Other Subject Area

Invited Editorial + Original Research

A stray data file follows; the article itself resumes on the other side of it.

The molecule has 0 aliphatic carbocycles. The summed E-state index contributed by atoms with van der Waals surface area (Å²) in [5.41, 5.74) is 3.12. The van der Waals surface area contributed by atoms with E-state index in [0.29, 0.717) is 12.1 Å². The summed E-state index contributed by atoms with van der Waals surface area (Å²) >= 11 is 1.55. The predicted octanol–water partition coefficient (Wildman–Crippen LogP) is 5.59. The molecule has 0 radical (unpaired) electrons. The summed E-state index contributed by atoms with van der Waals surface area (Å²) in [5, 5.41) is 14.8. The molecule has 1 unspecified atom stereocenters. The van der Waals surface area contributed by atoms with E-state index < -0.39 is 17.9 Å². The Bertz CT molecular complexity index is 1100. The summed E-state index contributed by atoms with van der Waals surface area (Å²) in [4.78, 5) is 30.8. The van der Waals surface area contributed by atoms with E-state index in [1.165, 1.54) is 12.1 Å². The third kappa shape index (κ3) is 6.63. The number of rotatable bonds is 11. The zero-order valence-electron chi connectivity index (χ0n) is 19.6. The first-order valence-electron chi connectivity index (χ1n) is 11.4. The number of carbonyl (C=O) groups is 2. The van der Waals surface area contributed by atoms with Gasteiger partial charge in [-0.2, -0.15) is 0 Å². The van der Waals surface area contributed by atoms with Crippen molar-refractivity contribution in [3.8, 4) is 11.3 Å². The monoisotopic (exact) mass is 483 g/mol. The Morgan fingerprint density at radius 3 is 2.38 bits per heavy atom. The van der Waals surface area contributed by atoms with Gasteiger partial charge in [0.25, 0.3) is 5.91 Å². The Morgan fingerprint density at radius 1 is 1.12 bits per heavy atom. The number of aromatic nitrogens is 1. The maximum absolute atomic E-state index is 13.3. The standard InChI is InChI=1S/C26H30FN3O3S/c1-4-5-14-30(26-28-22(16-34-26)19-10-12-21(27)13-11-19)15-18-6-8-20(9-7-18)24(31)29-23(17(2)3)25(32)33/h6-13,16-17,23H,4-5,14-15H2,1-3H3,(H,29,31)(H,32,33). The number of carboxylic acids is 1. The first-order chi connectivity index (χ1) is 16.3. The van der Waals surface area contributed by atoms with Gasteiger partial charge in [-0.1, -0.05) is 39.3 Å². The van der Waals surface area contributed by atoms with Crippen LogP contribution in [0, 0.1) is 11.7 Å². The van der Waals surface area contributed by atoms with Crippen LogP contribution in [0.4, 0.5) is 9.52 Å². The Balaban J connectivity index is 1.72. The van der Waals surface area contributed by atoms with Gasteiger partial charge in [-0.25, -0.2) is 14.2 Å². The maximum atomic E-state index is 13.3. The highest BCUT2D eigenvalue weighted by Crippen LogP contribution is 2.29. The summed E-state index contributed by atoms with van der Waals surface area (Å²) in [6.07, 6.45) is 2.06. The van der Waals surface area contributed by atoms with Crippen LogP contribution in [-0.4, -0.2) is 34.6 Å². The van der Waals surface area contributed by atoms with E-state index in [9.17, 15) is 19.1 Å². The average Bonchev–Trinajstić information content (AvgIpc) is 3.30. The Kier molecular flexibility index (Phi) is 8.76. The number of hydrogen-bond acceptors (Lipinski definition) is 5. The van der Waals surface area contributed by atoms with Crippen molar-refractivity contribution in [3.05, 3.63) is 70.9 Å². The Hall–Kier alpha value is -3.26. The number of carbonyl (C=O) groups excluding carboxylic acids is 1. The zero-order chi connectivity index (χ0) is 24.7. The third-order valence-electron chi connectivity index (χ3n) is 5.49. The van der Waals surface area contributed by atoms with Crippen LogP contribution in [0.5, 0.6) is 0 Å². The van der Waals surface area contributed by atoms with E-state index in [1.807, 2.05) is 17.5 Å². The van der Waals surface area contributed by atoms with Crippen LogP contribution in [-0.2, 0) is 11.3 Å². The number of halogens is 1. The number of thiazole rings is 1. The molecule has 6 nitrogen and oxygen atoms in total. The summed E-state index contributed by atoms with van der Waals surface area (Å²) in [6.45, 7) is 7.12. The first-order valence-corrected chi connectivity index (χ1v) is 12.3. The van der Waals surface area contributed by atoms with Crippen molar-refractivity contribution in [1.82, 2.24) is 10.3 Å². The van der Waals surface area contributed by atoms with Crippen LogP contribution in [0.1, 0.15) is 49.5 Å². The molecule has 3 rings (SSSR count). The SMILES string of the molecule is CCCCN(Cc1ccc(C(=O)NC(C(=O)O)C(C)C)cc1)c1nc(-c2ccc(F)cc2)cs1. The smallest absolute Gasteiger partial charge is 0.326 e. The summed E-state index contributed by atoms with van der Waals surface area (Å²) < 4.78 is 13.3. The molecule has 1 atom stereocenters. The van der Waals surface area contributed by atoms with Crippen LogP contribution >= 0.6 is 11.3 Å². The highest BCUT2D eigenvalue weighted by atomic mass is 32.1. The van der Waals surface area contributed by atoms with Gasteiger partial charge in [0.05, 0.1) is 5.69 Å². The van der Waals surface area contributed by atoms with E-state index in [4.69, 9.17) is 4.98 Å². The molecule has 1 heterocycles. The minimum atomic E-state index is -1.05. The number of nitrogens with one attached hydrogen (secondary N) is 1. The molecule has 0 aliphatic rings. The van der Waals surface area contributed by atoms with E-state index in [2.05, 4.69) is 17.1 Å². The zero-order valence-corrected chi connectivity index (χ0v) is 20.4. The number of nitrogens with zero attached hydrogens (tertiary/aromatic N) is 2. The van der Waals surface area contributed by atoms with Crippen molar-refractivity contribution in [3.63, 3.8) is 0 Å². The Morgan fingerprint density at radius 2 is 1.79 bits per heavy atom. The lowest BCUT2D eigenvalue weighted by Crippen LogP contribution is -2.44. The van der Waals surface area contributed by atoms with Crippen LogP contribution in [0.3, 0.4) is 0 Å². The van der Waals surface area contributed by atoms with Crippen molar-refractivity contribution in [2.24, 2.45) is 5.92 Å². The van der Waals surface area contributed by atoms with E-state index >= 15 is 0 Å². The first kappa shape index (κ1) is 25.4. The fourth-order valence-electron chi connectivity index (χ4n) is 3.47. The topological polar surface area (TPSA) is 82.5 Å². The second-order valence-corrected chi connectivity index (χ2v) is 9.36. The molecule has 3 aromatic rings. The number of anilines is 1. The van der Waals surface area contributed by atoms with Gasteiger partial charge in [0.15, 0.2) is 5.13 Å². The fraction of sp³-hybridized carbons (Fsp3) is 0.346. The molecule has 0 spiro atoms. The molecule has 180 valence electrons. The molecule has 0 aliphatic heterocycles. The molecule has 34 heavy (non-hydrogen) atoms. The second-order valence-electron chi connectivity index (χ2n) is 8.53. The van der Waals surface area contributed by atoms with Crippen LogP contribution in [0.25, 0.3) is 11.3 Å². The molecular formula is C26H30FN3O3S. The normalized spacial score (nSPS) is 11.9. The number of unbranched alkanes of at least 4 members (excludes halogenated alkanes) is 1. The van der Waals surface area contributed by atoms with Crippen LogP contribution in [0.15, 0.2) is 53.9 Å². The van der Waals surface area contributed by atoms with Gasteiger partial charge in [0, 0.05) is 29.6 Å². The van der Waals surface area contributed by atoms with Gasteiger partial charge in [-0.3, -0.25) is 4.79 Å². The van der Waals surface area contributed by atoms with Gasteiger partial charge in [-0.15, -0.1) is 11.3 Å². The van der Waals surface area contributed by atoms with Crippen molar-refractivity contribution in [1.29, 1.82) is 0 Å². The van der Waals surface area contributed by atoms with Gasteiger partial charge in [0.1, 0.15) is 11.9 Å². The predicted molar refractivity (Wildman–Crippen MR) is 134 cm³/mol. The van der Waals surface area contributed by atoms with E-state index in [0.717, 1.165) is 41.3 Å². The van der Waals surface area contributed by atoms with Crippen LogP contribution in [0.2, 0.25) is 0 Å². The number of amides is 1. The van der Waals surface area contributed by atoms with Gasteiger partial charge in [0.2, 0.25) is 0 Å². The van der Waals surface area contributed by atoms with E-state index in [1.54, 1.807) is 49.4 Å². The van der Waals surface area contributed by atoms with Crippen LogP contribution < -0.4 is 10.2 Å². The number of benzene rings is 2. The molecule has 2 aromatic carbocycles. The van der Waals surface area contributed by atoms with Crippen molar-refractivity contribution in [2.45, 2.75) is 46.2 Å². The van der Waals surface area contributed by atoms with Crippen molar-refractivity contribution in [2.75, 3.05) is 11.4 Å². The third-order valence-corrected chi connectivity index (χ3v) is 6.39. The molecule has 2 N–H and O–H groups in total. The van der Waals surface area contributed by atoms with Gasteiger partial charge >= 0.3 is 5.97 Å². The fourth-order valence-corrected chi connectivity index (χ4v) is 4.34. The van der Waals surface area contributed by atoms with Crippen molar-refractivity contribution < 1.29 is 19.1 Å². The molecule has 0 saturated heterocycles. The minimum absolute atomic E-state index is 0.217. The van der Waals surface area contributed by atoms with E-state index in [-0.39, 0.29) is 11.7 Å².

International Journal of Exercise Science 16(6): 364-376, 2023. A sex-data gap exists between females and males within the sport and exercise science literature, and implications are far-reaching. The purpose of this work was to (a) heed recent calls and scrutinize data from within IJES to address the gap and (b) gain insight on self-identified sex of IJES corresponding authors. The present self-study included all published manuscripts from 2008 through 2021. A total of 851 publications were included, and 806 (94.7%) reported data on participant sex. There was a difference between publications that included only females (n = 132) versus only males (n = 215), and three publications reported data on sex according to non-binary identifications (0.4%). There was an overall difference between the number of female (n = 54,153; 35.9%) and male (n = 96,890; 64.1%) participants. To gain insight on self-identified sex of corresponding authors, we performed an IRB-approved research study. Among 761 unique corresponding authors, 168 individuals provided 157 usable responses—58 biological females (36.9%) and 99 biological males (63.1%). We fully support the prerogative of researchers to ethically conduct investigations and encourage open-mindedness and inclusion in future research. With data revealing an approximate one-third female (36%) and two-thirds male (64%) composition, and corresponding author feedback on self-identified sex being similar (36.9% and 63.1%, respectively), we propose a new concept that should be analyzed: is the sex-data gap representative of the composition of the field? We are not excusing the sex-data gap issue as if it cannot be addressed, and we urge others to join us in researching this line of inquiry.